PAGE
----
Genetic and hypoxic alterations of the microRNA-210-ISCU1/2 axis promote iron-sulfur deficiency and pulmonary hypertension

Research output: Contribution to journalArticle

Authors

  • Kevin White
  • Yu Lu
  • Sofia Annis
  • Andrew E. Hale
  • B. Nelson Chau
  • James E. Dahlman
  • Craig Hemann
  • Sara O. Vargas
  • Ivan Rosas
  • Mark A. Perrella
  • Juan C. Osorio
  • Kathleen J. Haley
  • Brian B. Graham
  • Rajan Saggar
  • Rajeev Saggar
  • W. Dean Wallace
  • David J. Ross
  • Omar F. Khan
  • Andrew Bader
  • Bernadette R. Gochuico
  • Majed Matar
  • Kevin Polach
  • Nicolai M. Johannessen
  • Haydn M. Prosser
  • Daniel G. Anderson
  • Robert Langer
  • Laurence A. Bindoff
  • David Systrom
  • Aaron B. Waxman
  • Richard C. Jin

External Institution(s)

  • Harvard University
  • Novartis
  • Regulus Therapeutics LLC
  • Translate Bio
  • Massachusetts Institute of Technology
  • Ohio State University
  • University of Colorado Denver
  • University of California at Los Angeles
  • University of Arizona
  • National Institutes of Health
  • Celsion-EGEN, Inc.
  • University of Bergen
  • Wellcome Sanger Institute

Details

Original languageEnglish (US)
Pages (from-to)695-713
Number of pages19
JournalEMBO molecular medicine
Volume7
Issue number6
StatusPublished - Jun 1 2015
Peer-reviewedYes

Abstract

Iron-sulfur (Fe-S) clusters are essential for mitochondrial metabolism, but their regulation in pulmonary hypertension (PH) remains enigmatic. We demonstrate that alterations of the miR-210-ISCU1/2 axis cause Fe-S deficiencies in vivo and promote PH. In pulmonary vascular cells and particularly endothelium, hypoxic induction of miR-210 and repression of the miR-210 targets ISCU1/2 down-regulated Fe-S levels. In mouse and human vascular and endothelial tissue affected by PH, miR-210 was elevated accompanied by decreased ISCU1/2 and Fe-S integrity. In mice, miR-210 repressed ISCU1/2 and promoted PH. Mice deficient in miR-210, via genetic/pharmacologic means or via an endothelial-specific manner, displayed increased ISCU1/2 and were resistant to Fe-S-dependent pathophenotypes and PH. Similar to hypoxia or miR-210 overexpression, ISCU1/2 knockdown also promoted PH. Finally, cardiopulmonary exercise testing of a woman with homozygous ISCU mutations revealed exercise-induced pulmonary vascular dysfunction. Thus, driven by acquired (hypoxia) or genetic causes, the miR-210-ISCU1/2 regulatory axis is a pathogenic lynchpin causing Fe-S deficiency and PH. These findings carry broad translational implications for defining the metabolic origins of PH and potentially other metabolic diseases sharing similar underpinnings.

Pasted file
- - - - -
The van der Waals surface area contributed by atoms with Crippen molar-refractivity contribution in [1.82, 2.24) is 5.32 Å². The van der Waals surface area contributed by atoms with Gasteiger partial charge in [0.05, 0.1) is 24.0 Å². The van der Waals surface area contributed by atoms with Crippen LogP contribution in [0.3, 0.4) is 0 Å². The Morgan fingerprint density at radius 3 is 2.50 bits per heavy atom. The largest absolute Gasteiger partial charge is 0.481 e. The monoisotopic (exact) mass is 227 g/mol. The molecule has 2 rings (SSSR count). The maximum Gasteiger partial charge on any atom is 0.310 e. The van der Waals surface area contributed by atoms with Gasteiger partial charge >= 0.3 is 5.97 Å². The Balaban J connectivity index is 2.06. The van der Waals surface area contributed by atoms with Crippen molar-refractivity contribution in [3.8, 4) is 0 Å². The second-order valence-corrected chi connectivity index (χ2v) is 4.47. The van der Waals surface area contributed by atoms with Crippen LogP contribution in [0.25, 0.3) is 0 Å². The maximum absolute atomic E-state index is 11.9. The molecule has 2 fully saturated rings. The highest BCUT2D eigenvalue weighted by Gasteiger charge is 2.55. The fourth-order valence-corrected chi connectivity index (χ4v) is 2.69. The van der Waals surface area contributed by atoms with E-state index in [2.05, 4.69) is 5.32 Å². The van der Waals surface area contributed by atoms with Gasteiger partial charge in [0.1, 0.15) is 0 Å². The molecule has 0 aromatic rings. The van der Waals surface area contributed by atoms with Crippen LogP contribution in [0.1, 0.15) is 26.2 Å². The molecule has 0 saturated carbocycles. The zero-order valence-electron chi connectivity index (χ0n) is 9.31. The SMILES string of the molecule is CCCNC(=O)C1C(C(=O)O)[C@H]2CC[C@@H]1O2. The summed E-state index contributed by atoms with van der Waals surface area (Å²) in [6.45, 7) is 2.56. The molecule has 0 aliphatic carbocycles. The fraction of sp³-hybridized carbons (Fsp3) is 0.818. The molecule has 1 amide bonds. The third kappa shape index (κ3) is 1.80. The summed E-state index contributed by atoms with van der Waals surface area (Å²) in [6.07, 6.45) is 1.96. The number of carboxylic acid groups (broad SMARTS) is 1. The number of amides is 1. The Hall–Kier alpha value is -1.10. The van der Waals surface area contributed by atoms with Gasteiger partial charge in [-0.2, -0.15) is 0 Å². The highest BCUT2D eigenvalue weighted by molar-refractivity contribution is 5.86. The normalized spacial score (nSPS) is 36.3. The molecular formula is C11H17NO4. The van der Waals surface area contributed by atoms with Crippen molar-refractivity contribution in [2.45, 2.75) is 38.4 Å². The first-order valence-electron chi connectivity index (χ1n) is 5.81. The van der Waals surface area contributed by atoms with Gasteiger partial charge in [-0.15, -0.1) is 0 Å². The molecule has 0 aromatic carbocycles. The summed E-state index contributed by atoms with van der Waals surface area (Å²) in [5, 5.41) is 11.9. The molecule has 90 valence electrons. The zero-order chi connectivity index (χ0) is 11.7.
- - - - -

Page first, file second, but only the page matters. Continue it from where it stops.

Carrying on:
Research areas

  • Endothelial, Iron-sulfur, Metabolism, MicroRNA, Mitochondria

Citation formats

APA

White, K., Lu, Y., Annis, S., Hale, A. E., Chau, B. N., Dahlman, J. E., ... Chan, S. Y. (2015). Genetic and hypoxic alterations of the microRNA-210-ISCU1/2 axis promote iron-sulfur deficiency and pulmonary hypertension. EMBO molecular medicine, 7(6), 695-713. https://doi.org/10.15252/emmm.201404511

Harvard

White, K, Lu, Y, Annis, S, Hale, AE, Chau, BN, Dahlman, JE, Hemann, C, Opotowsky, AR, Vargas, SO, Rosas, I, Perrella, MA, Osorio, JC, Haley, KJ, Graham, BB, Kumar, R, Saggar, R, Saggar, R, Wallace, WD, Ross, DJ, Khan, OF, Bader, A, Gochuico, BR, Matar, M, Polach, K, Johannessen, NM, Prosser, HM, Anderson, DG, Langer, R, Zweier, JL, Bindoff, LA, Systrom, D, Waxman, AB, Jin, RC & Chan, SY 2015, 'Genetic and hypoxic alterations of the microRNA-210-ISCU1/2 axis promote iron-sulfur deficiency and pulmonary hypertension', EMBO molecular medicine, vol. 7, no. 6, pp. 695-713. https://doi.org/10.15252/emmm.201404511